The man coming in surely cannot afford to keep chopping and changing in this manner — the likes of Mata need to know exactly what’s required of them, while being spared the unsettling sensation of getting moved to a new position every few minutes.

5. Confidential information being leaked to the press

(News of Moyes’ sacking broke on Twitter long before any formal announcement.)

The fact that more or less everyone knew about Moyes’ sacking long before it was formally announced was unfair on the embattled manager, while also reflecting badly on the club.

The handling of the ex-Everton coach’s dismissal even moved an influential ex-player, Gary Neville, who’s usually relatively complimentary towards the club, to brand their behaviour “repulsive”.

Moreover, the constant intensive and detailed reports about certain players being unhappy in the months leading up to Moyes’ sacking further served to undermine his position.

The Red Devils tellingly seldom leaked confidential information during Alex Ferguson’s tenure, and the new manager must instantaneously inspire strong levels of fear and respect (akin to Fergie and in contrast with Moyes) to ensure that no one becomes brave enough to engage in similar shenanigans this time around.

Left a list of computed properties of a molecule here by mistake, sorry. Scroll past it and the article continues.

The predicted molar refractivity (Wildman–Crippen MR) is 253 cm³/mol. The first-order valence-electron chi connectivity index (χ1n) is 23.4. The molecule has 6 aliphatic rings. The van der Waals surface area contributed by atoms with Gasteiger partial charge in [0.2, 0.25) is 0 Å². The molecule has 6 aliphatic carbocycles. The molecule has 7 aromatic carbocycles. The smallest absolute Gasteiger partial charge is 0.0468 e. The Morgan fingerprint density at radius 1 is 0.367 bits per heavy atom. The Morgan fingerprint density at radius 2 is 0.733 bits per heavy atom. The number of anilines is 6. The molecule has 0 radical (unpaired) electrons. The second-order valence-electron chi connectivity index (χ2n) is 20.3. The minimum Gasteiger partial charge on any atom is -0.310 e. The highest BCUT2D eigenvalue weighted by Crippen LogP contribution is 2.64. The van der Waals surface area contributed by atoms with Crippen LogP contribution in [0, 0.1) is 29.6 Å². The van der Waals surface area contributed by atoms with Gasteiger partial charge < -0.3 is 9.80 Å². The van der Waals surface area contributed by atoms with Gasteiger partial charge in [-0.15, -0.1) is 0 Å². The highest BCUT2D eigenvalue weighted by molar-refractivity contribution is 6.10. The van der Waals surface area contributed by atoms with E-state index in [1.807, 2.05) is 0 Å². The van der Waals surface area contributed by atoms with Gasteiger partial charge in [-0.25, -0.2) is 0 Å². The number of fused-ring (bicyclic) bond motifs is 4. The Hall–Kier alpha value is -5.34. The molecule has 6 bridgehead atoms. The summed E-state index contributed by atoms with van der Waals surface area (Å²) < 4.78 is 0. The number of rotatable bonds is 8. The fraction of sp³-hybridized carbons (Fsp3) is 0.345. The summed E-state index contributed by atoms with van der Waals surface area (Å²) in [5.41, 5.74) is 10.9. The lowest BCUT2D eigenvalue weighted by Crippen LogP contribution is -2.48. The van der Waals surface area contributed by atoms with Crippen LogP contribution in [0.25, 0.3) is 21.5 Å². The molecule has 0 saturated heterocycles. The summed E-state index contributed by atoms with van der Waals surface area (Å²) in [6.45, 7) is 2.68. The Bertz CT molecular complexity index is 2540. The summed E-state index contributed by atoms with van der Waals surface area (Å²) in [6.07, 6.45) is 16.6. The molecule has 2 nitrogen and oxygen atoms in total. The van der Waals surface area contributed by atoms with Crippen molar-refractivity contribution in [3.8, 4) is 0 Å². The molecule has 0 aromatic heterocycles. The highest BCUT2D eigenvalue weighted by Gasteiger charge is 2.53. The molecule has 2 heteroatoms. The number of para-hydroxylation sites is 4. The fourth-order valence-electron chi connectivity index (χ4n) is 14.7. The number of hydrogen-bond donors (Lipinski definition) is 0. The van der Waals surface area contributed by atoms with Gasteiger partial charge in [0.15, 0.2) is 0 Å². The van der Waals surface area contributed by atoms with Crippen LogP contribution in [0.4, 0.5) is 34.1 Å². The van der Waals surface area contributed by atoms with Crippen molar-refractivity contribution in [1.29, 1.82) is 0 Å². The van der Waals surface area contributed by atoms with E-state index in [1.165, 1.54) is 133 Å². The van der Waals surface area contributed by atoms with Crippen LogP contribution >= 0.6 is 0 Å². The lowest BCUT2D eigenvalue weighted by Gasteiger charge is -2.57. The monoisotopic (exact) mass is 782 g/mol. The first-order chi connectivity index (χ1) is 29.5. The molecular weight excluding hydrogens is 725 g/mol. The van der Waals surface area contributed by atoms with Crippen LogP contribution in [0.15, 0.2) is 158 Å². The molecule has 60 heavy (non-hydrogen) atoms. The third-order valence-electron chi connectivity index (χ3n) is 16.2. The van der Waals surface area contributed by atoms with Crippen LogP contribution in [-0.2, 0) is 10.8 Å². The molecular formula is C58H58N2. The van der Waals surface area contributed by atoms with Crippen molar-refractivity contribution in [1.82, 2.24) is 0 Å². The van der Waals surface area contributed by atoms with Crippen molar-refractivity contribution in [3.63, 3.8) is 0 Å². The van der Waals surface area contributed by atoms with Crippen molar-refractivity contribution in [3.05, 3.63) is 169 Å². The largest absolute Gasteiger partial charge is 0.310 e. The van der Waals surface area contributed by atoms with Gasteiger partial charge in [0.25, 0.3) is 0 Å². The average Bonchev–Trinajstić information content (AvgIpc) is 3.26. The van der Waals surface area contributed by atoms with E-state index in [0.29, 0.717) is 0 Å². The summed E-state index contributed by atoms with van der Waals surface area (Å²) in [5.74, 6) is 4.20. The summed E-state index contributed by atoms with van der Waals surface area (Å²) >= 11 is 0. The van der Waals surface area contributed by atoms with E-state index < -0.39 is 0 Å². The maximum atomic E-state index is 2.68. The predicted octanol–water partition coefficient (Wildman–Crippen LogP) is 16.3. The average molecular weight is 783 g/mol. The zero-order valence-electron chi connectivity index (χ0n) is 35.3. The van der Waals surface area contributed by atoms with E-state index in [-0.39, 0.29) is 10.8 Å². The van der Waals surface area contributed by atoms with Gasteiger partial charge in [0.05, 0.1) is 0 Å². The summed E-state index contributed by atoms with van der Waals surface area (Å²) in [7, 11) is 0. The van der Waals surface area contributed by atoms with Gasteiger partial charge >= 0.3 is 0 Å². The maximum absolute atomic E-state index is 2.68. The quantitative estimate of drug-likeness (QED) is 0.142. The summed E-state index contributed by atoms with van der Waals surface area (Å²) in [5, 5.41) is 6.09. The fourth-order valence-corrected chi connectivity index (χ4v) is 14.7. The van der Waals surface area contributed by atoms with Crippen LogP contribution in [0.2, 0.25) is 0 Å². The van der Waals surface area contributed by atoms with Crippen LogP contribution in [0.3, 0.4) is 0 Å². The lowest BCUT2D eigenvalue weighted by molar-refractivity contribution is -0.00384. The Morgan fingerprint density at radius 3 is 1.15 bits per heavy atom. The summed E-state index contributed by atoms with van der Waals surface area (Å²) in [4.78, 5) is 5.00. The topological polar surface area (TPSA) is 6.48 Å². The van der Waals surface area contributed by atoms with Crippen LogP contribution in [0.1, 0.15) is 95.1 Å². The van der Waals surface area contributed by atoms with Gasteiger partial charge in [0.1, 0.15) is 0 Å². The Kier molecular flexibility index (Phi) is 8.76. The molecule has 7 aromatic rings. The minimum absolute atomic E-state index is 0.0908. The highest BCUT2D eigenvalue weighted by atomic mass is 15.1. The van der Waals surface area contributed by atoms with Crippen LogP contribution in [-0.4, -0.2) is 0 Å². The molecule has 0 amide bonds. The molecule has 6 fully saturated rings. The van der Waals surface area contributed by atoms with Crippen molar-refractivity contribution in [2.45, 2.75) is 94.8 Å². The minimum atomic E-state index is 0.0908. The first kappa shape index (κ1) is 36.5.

6. Backroom staff

Soccer - UEFA Champions League - Quarter Final - Second Leg - Bayern Munich v Manchester United - Allianz Arena Source: PA Wire/Press Association Images

(Moyes has been criticised for changing his backroom team unduly.)

It’s interesting to recall that Moyes was initially praised by many for bringing in his own backroom staff. At the time, it was argued that this move illustrated his independent thinking and refusal to be in thrall to the previous regime.

However, typically, as the situation worsened for the 50-year-old, people began to question why he didn’t utilise/do more to hold on to the experience of others such as René Meulensteen — coaches with a successful track record who already knew the players intimately that he still endeavoured to let go upon joining the club.

The new manager must consequently decide carefully the extent of change he is willing to implement initially.

Keeping the backroom staff from the previous regime might send out the wrong signal, given their inextricable association with Moyes’ failures. That said, surely at least some of those coaches will be kept on, with people such as Ryan Giggs and Phil Neville evidently having a deep understanding of the club’s history, as well as contributing significantly to many of its previous triumphs.

Pep Guardiola ‘not surprised’ by Moyes sacking>

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About the author:

Paul Fennessy